Furnished with a part, or with the whole of these resources, according to the period at which they arose, the mathematicians who followed Newton in the career of physical astronomy, were enabled to add much to his discoveries, and at last to complete the work which he so happily began. Out of the number who embarked in this undertaking, and to whom science has many great obligations, five may be regarded as the leaders, and as distinguishe ed above the rest, by the greatness of their achievements. These are, Clairaut, Euler, D'Alembert, La Grange, and La Place himself, the author of the work now under consideration. By their efforts, it was found, that, at the close of the last century, there did not remain a single phenomenon in the celestial motions, that was not explained on the principle of Gravitation; nor any greater difference between the conclusions of theory, and the obseryations of astronomy, than the errors unavoidable in the latter were suf. ficient to account for. The time seemed now to be come for reducing the whole theory of astronomy into one work, that should R3

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embrace the entire compass of that science and its discoveries for the last hundred years : La Place was the man in all Europe, whom the voice of the scientific world would have selected for so great an undertaking: .

The nature of the work required that it should contain an en, tire System of Physical Astronomy, from the first elements to 22 the most remote conclusions of the science. The author has been careful to preserve the same method of investigation through, out; so that even where he has to deduce results already known there is a unity of character and method that presents them under a new aspect.

The reasoning employed is every where algebraical ; and the vi rious parts of the higher mathematics, the integral calculus, the m thod of partial differences and of variations, are from the first or set introduced, whenever they can enable the author to abbrevi: or to generalize his investigations. No diagrams or geometri figures are employed ; and the seader must converse with the jects presented to him by the language of arbitrary symbols alc Whether the rejection of figures be in all respects an improvem and whether it may not be in some degree hurtful to the pobara of the imagination, we will not take upon us to decide. It is tain, however, that the perfection of Algebra tends to the þa ment of diagrams, and of all reference to them. La Grangote his treatise of Analytical Mechanics, has no reference to figpose of notwithstanding the great number of mechanical problems 1 * Jlecian, he reşolyes. The resolution of all the forces that act o , 2014 at point, into three forces, in the direction of three axes at leicos angles to one another, enables one to express their re' tidar very distinctly, without representing them by a figure, ledit ad pressing them by any other than algebraic symbols. T i ede thod is accordingly followed in the Méchanique Céleste. Lot Jemi thing of thę same kind, indeed, seems applicable to alm Singers part of the mathematics; -and a very distinct treatise on th sections, we doubt not, might be written, where there we tarantia be a single diagram introduced, and where all the propres zabies the ellipse, the parabola, and the hyperbola would be ease seer either by words or by algebraic characters. Whether these eau nation would lose or gain by this exercise, we shall not a szepters stop to inquire. It is curious, however, to pbşerve, there in the bra, which was first intoduced for the mere purpose of bor each geometry, and supplying its defects, has ended, asma Suptic notion aries have done, with discarding that Kece A culiar methods) almost entirely. WC AKR cause there are, doubtless, a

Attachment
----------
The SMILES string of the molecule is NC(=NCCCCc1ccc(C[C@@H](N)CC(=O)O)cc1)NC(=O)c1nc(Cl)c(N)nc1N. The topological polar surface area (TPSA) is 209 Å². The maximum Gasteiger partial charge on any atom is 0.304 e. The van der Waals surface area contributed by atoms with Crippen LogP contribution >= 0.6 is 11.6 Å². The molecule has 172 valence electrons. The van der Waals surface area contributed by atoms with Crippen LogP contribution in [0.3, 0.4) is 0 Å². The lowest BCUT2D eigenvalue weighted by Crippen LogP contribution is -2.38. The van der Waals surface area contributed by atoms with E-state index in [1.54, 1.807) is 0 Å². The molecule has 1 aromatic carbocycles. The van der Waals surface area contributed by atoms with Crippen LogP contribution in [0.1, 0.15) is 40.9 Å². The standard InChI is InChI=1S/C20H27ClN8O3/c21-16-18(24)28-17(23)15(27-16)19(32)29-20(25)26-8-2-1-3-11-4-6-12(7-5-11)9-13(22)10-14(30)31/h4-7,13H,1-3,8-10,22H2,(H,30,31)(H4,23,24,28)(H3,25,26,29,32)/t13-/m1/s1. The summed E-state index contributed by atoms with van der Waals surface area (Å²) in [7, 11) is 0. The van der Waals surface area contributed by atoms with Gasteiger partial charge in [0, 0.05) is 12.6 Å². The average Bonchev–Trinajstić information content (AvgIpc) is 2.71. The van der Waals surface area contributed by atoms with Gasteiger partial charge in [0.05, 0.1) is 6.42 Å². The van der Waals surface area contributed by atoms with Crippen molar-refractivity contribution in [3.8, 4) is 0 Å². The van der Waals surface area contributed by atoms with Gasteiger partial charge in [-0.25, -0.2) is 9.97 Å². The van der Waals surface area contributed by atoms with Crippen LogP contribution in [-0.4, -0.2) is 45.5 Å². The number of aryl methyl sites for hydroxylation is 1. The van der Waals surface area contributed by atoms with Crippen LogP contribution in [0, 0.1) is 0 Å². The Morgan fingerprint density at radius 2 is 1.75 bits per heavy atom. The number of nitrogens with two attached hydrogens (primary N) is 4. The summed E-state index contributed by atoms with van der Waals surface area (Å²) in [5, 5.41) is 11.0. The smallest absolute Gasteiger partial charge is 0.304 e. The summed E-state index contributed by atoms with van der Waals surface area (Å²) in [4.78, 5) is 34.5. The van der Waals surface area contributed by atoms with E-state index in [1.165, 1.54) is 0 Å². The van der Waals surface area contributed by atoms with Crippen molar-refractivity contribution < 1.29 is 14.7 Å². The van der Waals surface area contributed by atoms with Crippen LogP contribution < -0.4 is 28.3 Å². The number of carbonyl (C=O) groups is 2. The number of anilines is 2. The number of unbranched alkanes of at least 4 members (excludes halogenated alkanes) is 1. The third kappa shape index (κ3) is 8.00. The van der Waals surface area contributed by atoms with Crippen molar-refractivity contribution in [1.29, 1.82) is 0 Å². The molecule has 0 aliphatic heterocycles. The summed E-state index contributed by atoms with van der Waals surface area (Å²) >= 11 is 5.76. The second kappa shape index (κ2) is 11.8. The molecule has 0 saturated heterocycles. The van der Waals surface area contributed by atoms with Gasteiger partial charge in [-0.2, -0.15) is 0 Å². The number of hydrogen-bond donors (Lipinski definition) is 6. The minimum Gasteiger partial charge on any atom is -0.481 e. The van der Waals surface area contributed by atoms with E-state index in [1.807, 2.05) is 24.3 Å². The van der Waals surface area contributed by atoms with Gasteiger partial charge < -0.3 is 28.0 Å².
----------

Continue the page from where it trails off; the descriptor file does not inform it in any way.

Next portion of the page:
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propositions of geometry, that never can have any but a geome. trical, and some of them a synthetical demonstration. * The work of La Place is divided into two parts, and each of these into five books. The first part lays down the general principles applicable to the whole inquiry, and afterwards deduces from them the motions of the primary planets, as produced by their gravitation to the sun.' The second part, treats first of the disturbances of the primary planets, and next of those of the secondary.

In the first book, the theory of motion is explained in a manner very unlike what we meet with in ordinary treatises,mwitla extreme generality, and with the assistance of the more difficult parts of the mathematics,-but in a way extremely luminous, concise, and readily applicable to the most extensive and arduous researches. This part must be highly gratifying to those who have a pleasure in contemplating the different ways in which the same truths may be established, and in pursuing whatever tends to simplicity and generalization. The greater part of the propositions here deduced are already known; but it is good to have them presented in a new order, and investigated by the same methods that are pursued through the whole of this work, from the most cle. mentary truths to the most remote conclusions.

For the purpose of instructing one in what may be called the Philosophy of Mechanics, that is, in the leading truths in the science of motion, and at the same time, in the way by which those truths are applied to particular investigations, we do not believe any work is better adapted than the first book of the nléchanique Céleste, provided it had a little more expansion given it in particular places, and a little more illustration employed for the sake of those who are not perfectly skilled in the use of the instrument which La Place himself employs with so much dexterity and ease.

From the differential equations that express the motion of any number of bodies subjected to the mutual attraction of one anon ther, deduced in the second chapter, La Place proceeds to the in. tegration of these equations by approximation, in the third and the following chapters. The first step in this process gives the integral complete in the case of two bodies, and shows that the curve described by each of them is a conic section. The whole theory of the elliptic motion follows, in which the solution of Kepler's problem, or the expression of the true anomaly, and of the radius vector of a planet, in terms of the mean anomaly, or of the time, are particularly deserving of attention, as well as the difference between the motion in a parabolic orbit, and in an elLiptic orbit of great eccentricity.